And Mayer includes a chart of “Scheele’s discovery” prices for roughly the past five years, which does match up pretty closely with molybdenum pricing (the market is not as liquid or standardized as for commodities like copper, oil or gold, so there is always some variation depending on how you price it and what form its in). Here’s the chart, if you’re curious — it certainly did collapse when the economy went into its black pit of despair last Fall:
So who’s the company? One final group of specific clues for us:
“… our pure play has access to over one billion pounds in total resources.
“They can pull over 71,000 pounds out of the ground every day — that means as much as 26 million pounds annually.
“With the ability to ramp up production by 50% in as little as a few months.
“And they couldn’t be more financially sound.
“They finished last quarter with $260 million in cash and a debt load of only $16 million.
“So, even in these tough times, they’ve got their heads well above the water line.
“That means they have plenty of money to invest in additional reserves should the need arise.
“Either way, they are the closest thing to a guaranteed quadruple-bagger I’ve seen in a very long time.”
Finally enough? Indeed! We toss that all in the Thinkolator and we find out that this company must be …
Thompson Creek Metals (TC in NY, TCM in Toronto)
This is a near-perfect match for the balance sheet clues, as noted in this excerpt from their last quarterly report:
“Cash, cash equivalents and short-term investments were $262 million on June 30, 2009, compared with $260.6 million at March 31, 2009 and $258 million at December 31, 2008.
“The Company’s total debt (primarily equipment loans) on June 30, 2009 was $15.6 million, compared with $16.9 million on March 31, 3009 and $17.3 million on December 31, 2008.
“The Company’s mines produced 6.7 million pounds of molybdenum in the second quarter, up from 6.2 million pounds in the second quarter of 2008. The Thompson Creek Mine produced 4.7 million pounds, up from 4.0 million pounds a year earlier, while the Company’s 75% share of the Endako Mine’s production was 2.0 million, compared with 2.2 million pounds a year earlier.
“The weighted-average cash costs were $5.21 per pound produced in the second quarter of 2009, compared with $8.85 per pound produced a year earlier. The decline was primarily due to increased production as a result of higher ore grades and recoveries at the Thompson Creek Mine together with lower mining and milling costs from both of the Company’s mines in the latest quarter compared to the 2008 quarter, lower costs for grinding media and consumables, and a favorable change in the Canadian dollar exchange rate.”
Thompson Creek is one of the largest molybdenum miners in the world, and it is nearly a pure play on the metal — the stock’s chart has mirrored the move in molybdenum prices to a significant degree, but they are profitable with a trailing PE of about 17 and a projected PE of around 11, so this is not just a junior miner with hopes for a future — it is a real company that is currently profitable and highly levered to molybdenum prices. They also do the whole production cycle for molybdenum, from mining the mineral to crushing and concentrating, and they also own a metallurgical facility called Langeloth, near Pittsburgh (across the country from most of their mines, unfortunately) that further refines the concentrate.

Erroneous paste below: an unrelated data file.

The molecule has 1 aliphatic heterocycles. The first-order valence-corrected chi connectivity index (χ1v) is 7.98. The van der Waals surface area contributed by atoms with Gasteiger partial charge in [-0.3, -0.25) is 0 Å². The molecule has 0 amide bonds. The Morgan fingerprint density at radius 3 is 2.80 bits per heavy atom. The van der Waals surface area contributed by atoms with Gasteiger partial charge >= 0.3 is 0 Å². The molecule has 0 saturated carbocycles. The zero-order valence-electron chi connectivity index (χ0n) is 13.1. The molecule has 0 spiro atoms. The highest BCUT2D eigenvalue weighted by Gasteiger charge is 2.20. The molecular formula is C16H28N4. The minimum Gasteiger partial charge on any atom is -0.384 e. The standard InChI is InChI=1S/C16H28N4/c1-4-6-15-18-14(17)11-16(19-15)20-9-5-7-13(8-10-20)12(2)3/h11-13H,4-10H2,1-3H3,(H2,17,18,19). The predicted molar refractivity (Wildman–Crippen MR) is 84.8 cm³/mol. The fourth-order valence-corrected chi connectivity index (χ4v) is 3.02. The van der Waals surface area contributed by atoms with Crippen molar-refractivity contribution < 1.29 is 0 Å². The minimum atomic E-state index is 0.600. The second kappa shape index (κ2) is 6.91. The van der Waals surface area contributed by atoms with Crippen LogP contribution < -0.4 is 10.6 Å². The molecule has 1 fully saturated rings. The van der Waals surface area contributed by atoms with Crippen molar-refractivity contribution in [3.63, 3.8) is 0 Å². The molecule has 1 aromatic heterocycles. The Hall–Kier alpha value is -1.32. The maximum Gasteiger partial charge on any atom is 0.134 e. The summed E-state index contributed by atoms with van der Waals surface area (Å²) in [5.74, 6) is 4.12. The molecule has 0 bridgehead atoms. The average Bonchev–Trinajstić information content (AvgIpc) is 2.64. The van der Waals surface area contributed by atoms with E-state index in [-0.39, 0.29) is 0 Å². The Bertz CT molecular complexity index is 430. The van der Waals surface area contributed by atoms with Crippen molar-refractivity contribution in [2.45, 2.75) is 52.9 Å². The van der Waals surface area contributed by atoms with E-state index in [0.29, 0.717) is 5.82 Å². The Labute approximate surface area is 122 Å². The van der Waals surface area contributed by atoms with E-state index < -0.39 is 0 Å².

Their mines are in British Columbia and Idaho, and they also have very promising deposits elsewhere in BC and in Colorado.
And they do say that their “total mineral resources exceed 1 billion pounds of molybdenum, including 5000 million lbs of proven and probably mineral reserves” (that excludes their potentially massive Mt. Emmons deposit in Colorado).
So … if you think moly prices will climb, you would probably agree with Mayer that Thompson Creek will be one of the bigger beneficiaries, at least if you exclude the little junior miners like Roca Mines that might skyrocket on the higher prices, or go bankrupt if moly drops to $5 for a couple years. On the other end of the spectrum are huge miners like Freeport McMoran, which owns the largest currently producing primary molybdenum mine in the U.S. (the Henderson Mine, in Colorado), but which is also clearly more levered to copper and gold prices thanks to its other properties.
I hadn’t ever heard of Thompson Creek before today, and I don’t know their history, but I must admit that they have a nice balance sheet, great earnings even during some quarters of weak moly prices, and probably some really significant potential if prices climb, especially if they’re able to develop effective mining operations for their unproduced deposits in the years to come. And the shares are a bit cheaper than they were a week ago, thanks to the fact that they priced an offering of $200 million worth of shares at about C$14 — that’s still above where the shares are today, but it’s well below the C$16 level that the shares have been bouncing their heads against for a month.
Of course, though they have a nice mine-to-refine operation, they are also pretty much wholly dependent on molybdenum prices, and their cash cost is not far below where moly troughed last Fall, so it’s certainly possible that they could do very poorly if moly prices fall too far.
I don’t expect that to happen, but it’s also worth noting that if commodity prices spike we’ll also see more molybdenum produced around the world, since it’s often produced as a secondary bonus from copper and other mines … but if that’s the case, we would also expect that the increasing industrial demand for copper and nickel and such would probably be reflected as well in increasing molybdenum demand.
That’s my take — what do you think? Interested in moly … and do you think Thompson Creek is the best play, or would you prefer someone smaller and riskier or larger and less exciting? Feel free to share your thoughts with a comment below. You can also visit the reviews site to see other subscriber thoughts about Mayer’s Special Situations or Capital and Crisis (or, of course, to add your own thoughts if you’ve ever subscribed).